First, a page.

My Lords, while I recognise the very real concerns of shop workers and their calls for stronger sanctions against those who attack them, does the Minister recognise that placing more children and young people in prison is not an effective response? If there must be a strengthening of sanctions, community sentences will protect more shop workers in the long run because they are much more effective in preventing reoffending.
I agree with the noble Earl that putting young people in custody is not the answer every time. Obviously, magistrates have a range of sentencing powers open to them but I believe that our current work on prevention and early intervention—all the things the noble Earl talks about—is the most effective way to tackle this problem.
My Lords, my noble friend will be aware that under the Licensing Act, the Home Office is consulting on a call for evidence to stop abuse against coffee shop workers and those working in other outlets at airports. Can she give a date on which the Licensing Act will apply in order to stop such abuse and disruptive passengers boarding planes, sometimes causing huge economic expense through diversions? This is a very serious matter, and we want that law to come into force before the summer season.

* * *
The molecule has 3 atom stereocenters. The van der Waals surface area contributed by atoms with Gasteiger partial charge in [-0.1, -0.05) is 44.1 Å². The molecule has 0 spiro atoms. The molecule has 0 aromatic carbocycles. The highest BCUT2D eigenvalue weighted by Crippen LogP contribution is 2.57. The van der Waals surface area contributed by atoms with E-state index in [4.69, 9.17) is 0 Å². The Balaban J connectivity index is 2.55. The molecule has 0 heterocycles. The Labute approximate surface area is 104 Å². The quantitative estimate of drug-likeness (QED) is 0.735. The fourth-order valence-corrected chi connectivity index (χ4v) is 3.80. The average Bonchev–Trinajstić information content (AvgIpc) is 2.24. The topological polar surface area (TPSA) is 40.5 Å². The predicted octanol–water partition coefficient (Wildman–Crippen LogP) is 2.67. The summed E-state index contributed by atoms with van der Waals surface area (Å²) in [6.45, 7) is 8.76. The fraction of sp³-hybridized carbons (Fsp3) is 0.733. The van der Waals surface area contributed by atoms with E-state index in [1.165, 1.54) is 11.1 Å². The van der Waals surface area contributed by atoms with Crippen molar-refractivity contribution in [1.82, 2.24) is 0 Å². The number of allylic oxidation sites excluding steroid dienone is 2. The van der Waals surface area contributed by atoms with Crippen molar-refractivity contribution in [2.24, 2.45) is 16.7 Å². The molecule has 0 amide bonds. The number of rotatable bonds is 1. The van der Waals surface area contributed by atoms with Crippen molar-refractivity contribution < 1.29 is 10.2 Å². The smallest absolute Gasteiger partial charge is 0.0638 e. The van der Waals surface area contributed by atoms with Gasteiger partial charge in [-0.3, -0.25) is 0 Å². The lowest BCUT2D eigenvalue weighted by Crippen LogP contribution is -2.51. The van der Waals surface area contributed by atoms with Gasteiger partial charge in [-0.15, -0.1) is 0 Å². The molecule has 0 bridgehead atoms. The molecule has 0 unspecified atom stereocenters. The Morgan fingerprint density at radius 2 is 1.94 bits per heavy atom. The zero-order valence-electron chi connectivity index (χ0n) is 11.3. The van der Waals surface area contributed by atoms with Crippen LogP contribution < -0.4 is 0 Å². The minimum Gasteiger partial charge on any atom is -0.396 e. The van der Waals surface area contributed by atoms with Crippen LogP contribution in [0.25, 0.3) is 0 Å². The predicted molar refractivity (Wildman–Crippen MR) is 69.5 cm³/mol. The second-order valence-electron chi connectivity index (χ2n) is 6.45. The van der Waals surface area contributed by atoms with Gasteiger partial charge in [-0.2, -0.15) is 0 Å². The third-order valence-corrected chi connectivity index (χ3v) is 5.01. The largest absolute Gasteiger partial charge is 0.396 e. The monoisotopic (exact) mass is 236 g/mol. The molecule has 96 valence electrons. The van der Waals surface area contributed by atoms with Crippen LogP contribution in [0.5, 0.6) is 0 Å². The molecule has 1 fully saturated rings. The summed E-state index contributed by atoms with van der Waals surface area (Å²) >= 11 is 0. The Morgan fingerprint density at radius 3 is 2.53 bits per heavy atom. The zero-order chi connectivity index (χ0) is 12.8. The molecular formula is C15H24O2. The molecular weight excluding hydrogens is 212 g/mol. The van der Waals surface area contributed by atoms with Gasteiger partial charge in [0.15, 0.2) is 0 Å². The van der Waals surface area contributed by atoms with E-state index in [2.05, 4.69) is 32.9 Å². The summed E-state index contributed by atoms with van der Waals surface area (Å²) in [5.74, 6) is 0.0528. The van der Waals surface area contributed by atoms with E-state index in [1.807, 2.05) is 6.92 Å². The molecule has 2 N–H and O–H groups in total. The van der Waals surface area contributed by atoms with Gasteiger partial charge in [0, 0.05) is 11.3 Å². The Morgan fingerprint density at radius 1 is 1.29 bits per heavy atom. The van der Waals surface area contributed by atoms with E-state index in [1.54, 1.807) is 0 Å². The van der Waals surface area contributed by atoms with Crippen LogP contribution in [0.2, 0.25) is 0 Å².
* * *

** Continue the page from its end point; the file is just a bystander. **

As my noble friend said, the call for evidence is open; therefore, we must go through that process. I do not disagree with her about the behaviour that goes on in airports when people are intoxicated. I look forward to the results of the call for evidence.
My Lords, I recall the outcry from certain parts of the community about the attack on civil liberties when street cameras were introduced a few years ago. Does this Question not prove the value of using modern technology in the prevention and detection of crime?
The noble Lord is absolutely right. As legislators, we must be consistent in protecting the public from the harms of crime and other things that take place on our streets. There is a balance to be struck between civil liberties, and protecting the public and keeping criminals off our streets.